How can a meat stick company lay claim to one of the most devoted fan-bases of any company on the internet? By playing by (and with) the internet’s own rules.
Or to put it simply: you either own the meme, or become the meme. Choice is yours.
4. Agility and Flexibility
“Success today requires the agility and drive to constantly rethink, reinvigorate, react, and reinvent.”
— Bill Gates
Life moves fast in 2020. Life on a social site (if there even is a distinction) moves even faster.
Look at how quickly jokes come in and out of style. How quickly the social mores change. That stuff alone calls for the social media professional to have more than their fair share of flexibility. To keep up with what’s happening online, you best be ready to call some audibles on the fly.
But the need for adaptability goes beyond the content you’re putting out—it’s also about adjusting your ways of working. Your traditions and techniques. You might craft a carefully considered social calendar and find great success for a year…only to see the Facebook algorithm change, and have to reconsider everything you thought you knew about attracting an audience. It’s all part and parcel of the social game.
Those who are comfortable with change find life in social media suits them well. Those who don’t…?
Not so much.
5. Monitoring and Optimization
“You can have data without information, but you cannot have information without data”
— Daniel Keys Moran
Well, we all knew this would come up eventually.
If you’ve ever breathed in 2020, chances are you’ve heard about the importance of data. You know, Big Data.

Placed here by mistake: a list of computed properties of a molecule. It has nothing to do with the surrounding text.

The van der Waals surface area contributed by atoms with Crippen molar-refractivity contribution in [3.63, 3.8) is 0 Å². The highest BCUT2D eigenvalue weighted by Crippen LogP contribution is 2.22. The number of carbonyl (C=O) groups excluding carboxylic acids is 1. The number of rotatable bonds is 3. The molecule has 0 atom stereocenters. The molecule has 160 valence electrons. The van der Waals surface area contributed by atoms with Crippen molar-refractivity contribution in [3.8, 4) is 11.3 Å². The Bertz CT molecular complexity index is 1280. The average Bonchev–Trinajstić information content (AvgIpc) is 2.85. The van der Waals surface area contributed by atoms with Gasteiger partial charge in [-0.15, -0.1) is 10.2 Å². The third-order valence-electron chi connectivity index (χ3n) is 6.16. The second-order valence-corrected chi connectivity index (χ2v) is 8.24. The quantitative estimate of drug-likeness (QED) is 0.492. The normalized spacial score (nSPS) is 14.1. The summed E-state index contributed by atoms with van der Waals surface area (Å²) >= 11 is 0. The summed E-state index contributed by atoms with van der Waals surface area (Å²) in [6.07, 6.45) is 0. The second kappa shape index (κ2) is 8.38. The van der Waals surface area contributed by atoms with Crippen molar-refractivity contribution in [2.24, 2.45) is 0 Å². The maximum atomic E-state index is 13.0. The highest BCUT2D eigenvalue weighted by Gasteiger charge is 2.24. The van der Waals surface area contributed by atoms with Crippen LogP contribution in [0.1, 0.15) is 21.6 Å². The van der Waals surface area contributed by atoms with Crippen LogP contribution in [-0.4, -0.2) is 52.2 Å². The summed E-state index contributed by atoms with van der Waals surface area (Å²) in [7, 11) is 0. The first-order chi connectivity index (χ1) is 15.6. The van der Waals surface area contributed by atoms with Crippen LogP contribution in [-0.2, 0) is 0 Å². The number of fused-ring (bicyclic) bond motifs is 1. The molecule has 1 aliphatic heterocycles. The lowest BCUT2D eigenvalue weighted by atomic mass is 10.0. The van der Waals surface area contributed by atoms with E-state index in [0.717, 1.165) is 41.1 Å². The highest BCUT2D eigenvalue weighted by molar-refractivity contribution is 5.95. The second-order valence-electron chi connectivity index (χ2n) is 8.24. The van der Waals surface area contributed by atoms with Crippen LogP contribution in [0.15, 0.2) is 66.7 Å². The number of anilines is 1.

Data, of course, is the answer to every business question you’ve ever had (and a few you’ve never thought of). In numbers, we find Truth and Wisdom, and a firm sense of just what exactly we should be doing at all times…
OK, not exactly. But it’s true that having a firm grasp on the power of analytics can help any social manager or strategist improve their outcomes. Just as important, though, is knowing the limitations of those numbers…and knowing when to use them. As with anything else, balance is key. And it’s worth remembering: whatever you measure tends to be what you aim for.
(That’s also known as Campbell’s Law: “The more any quantitative social indicator is used for social decision-making, the more subject it will be to corruption pressures and the more apt it will be to distort and corrupt the social processes it is intended to monitor.”)
Good social managers are careful with their data—and good at soliciting the advice of those with even more data-analytics expertise. Used properly, it can be the secret weapon you use to create incredibly strong online communities.
6. Organization (I Know, I Know…)
“For every minute spent organizing, an hour is earned.”
— Benjamin Franklin
Look, “organizational skills” have been touted in every job listing and every resume you’ve ever seen. I get it. People say it a lot.
That being said, if there were ever a job that benefits from a genuine commitment to organization, it has to be the role of a social expert.
The job is so flexible, so prone to constant change…a lack of organization can only spell a slow death.
Why? Because a social manager or social strategist can’t work purely alone. You’ll need to collaborate with creators, marketers, writers…the list goes on. The secret sauce of keeping it all together is a commitment to transparent communication and a detail-oriented attitude when it comes to keeping everyone on the same page.
For example, what happens when you decide that the entire posting schedule for Insta should change? If posts have been pre-scheduled (and please, tell me you’re prescheduling posts) you’ll now need someone to go into your platform of choice and edit the publishing times…or risk surprise double posts in the future.
That’s just one, relatively low-stakes, example. The world of social media is rife with moments of collaboration that can easily go haywire—if (and only if) the organization of the team is lax. For the pros who take organization seriously, the social world can be their oyster.